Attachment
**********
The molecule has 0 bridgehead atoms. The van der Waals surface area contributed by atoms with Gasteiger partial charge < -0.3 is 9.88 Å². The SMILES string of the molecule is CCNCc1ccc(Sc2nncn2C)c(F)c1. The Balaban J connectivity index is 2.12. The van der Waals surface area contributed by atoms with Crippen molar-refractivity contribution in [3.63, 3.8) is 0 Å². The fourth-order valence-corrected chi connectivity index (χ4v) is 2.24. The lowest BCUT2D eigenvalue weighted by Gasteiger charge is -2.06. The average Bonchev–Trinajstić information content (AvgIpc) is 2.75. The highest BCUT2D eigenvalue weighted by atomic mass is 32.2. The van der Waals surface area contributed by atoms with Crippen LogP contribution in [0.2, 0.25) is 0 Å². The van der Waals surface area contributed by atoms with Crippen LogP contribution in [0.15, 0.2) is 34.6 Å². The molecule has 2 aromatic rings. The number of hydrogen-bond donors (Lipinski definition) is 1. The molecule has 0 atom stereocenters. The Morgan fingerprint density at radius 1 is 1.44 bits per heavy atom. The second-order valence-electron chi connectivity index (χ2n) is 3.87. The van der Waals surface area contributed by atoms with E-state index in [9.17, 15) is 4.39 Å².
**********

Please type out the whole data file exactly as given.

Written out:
The molecule has 0 bridgehead atoms. The van der Waals surface area contributed by atoms with Gasteiger partial charge < -0.3 is 9.88 Å². The SMILES string of the molecule is CCNCc1ccc(Sc2nncn2C)c(F)c1. The Balaban J connectivity index is 2.12. The van der Waals surface area contributed by atoms with Crippen molar-refractivity contribution in [3.63, 3.8) is 0 Å². The fourth-order valence-corrected chi connectivity index (χ4v) is 2.24. The lowest BCUT2D eigenvalue weighted by Gasteiger charge is -2.06. The average Bonchev–Trinajstić information content (AvgIpc) is 2.75. The highest BCUT2D eigenvalue weighted by atomic mass is 32.2. The van der Waals surface area contributed by atoms with Crippen LogP contribution in [0.2, 0.25) is 0 Å². The van der Waals surface area contributed by atoms with Crippen LogP contribution in [0.15, 0.2) is 34.6 Å². The molecule has 2 aromatic rings. The number of hydrogen-bond donors (Lipinski definition) is 1. The molecule has 0 atom stereocenters. The Morgan fingerprint density at radius 1 is 1.44 bits per heavy atom. The second-order valence-electron chi connectivity index (χ2n) is 3.87. The van der Waals surface area contributed by atoms with E-state index in [9.17, 15) is 4.39 Å².